There was something about Ahomana that tugged at Puaura. She did not remember him, but he seemed so familiar, like a childhood song whose lyrics she couldn’t quite recall.
“Did you grow up on the island?” she asked, then blushed. Of course. Tangaroa’s curse meant that he must have grown up here, just like her. “Did we go to school together? Were we once friends? Did you know Ahio?”
Ahomana’s eyes clouded over for a moment. “Not very well,” he said. Then he shook his head and smiled. “Hey, want to see some magic tricks?” He pulled out his wand and performed a few illusions. Puaura clapped in delight, her questions fading away like her fuzzy memories.
Ahomana turned out to be a kind and patient personal aide. He cooked her meals and did most of the cleaning until she was strong enough to assist. He took her to her medical appointments, and for long strolls around the island, with his son, Tane, toddling behind.
She fell in love with Tane – his sweet giggle and round, clear eyes. He was an adorable little boy, although his autism kept him from being able to communicate.
“I’ve tried everything,” said Ahomana in a tired voice. “We’ve seen every specialist on the island. We’ve tried some crazy diets and Mama Oriata’s herbal remedies.” He made a face.
Puaura laughed. Another memory came flooding back – her mother, coaxing Puaura to swallow a spoonful of oily, foul-smelling brown liquid when she had a sore throat. “Mama Oriata cooked you some of her sore throat stew,” Mama had said. So Puaura had slurped it down. It tasted like a mixture of papayas and dirty socks.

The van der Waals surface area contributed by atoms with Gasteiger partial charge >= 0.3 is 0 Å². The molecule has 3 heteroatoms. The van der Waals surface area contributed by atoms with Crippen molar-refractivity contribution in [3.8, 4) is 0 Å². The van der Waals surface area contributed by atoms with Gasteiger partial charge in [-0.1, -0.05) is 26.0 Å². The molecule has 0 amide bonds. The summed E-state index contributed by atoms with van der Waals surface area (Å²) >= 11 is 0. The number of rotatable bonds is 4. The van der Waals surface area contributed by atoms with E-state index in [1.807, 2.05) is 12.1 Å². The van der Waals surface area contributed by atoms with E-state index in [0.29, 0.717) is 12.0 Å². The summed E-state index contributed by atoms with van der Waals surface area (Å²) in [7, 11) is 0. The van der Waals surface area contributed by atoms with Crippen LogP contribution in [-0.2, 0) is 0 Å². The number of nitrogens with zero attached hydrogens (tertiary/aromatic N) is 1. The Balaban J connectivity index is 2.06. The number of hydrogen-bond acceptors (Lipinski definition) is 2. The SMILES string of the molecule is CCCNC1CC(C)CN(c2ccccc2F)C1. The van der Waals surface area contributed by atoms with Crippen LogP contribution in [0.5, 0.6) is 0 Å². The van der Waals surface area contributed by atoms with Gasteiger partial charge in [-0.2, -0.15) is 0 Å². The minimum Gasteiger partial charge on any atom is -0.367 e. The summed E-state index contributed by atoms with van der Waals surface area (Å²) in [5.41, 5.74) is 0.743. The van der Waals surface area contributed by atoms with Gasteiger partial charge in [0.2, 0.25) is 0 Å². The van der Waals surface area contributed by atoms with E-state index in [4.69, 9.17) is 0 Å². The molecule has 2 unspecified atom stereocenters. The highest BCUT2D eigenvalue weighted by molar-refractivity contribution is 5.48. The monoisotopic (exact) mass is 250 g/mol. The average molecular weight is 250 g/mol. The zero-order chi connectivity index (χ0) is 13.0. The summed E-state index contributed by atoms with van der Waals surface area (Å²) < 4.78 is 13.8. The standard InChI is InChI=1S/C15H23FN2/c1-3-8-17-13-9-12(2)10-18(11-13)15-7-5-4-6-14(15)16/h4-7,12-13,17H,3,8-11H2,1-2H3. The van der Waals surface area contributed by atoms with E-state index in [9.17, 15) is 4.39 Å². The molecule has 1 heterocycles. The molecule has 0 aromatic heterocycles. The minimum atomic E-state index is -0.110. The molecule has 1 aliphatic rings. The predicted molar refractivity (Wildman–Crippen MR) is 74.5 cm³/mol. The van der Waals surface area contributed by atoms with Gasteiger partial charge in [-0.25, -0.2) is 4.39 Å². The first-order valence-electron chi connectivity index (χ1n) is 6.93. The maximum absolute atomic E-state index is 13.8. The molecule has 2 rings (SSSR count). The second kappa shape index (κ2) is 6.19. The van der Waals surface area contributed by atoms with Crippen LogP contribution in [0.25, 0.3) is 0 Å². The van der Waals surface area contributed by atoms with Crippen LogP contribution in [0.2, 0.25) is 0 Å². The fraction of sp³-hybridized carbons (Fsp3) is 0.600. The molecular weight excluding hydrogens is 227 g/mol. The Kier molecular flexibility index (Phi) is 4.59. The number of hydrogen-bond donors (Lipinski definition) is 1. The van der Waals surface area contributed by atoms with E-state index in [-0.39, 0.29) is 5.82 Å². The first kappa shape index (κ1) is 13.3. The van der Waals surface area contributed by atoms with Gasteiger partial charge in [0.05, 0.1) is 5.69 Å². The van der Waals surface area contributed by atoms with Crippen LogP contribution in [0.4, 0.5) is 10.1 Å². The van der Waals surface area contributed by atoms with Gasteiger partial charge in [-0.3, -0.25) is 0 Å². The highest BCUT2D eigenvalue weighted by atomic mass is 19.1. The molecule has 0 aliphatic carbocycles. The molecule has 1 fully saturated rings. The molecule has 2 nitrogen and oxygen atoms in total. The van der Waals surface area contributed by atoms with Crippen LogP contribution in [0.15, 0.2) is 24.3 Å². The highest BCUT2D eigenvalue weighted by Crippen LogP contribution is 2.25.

Ahomana was such a good dad to Tane. Sometimes, Puaura just watched from a distance while he interacted with his little boy – playing and cuddling, and talking to Tane even though Tane could not talk back.
Puaura could feel herself healing, growing stronger, thanks to the warm island sunshine and Ahomana’s tender care. Her legs were growing stronger, too. She had moved them on her own at physical therapy the other day.
“Soon you’ll be walking,” said Ahomana.
Puaura beamed. “Maybe not quite so soon,” she said.
One night, she wheeled her chair down to the beach, where she could watch the stars twinkle in the sky and think about her parents, whom she missed very much. But as she sat there, she noticed a pale figure in the water, gleaming in the dim moonlight. Was it Ahomana? No sooner did she wonder this than the man dove into the waves. He emerged, then dove down again. Behind him splashed a large tail, which glittered orange and gold even through the darkness.
Puaura gasped. Impossible! But the man was still swimming, the tail splashing against the surface of the water. A mermaid! No wait…a merman. Part man, part fish.
Suddenly, the imposter Ahio’s voice drifted through her mind. Your Ahio, he’d said, is a fish.
Puaura’s heart thudded. Without thinking, she pushed up from her chair, thinking only of the merman who was now far from shore. “Ahio!” she called out, her arm outstretched toward the water. And she fell in a heap to the sand.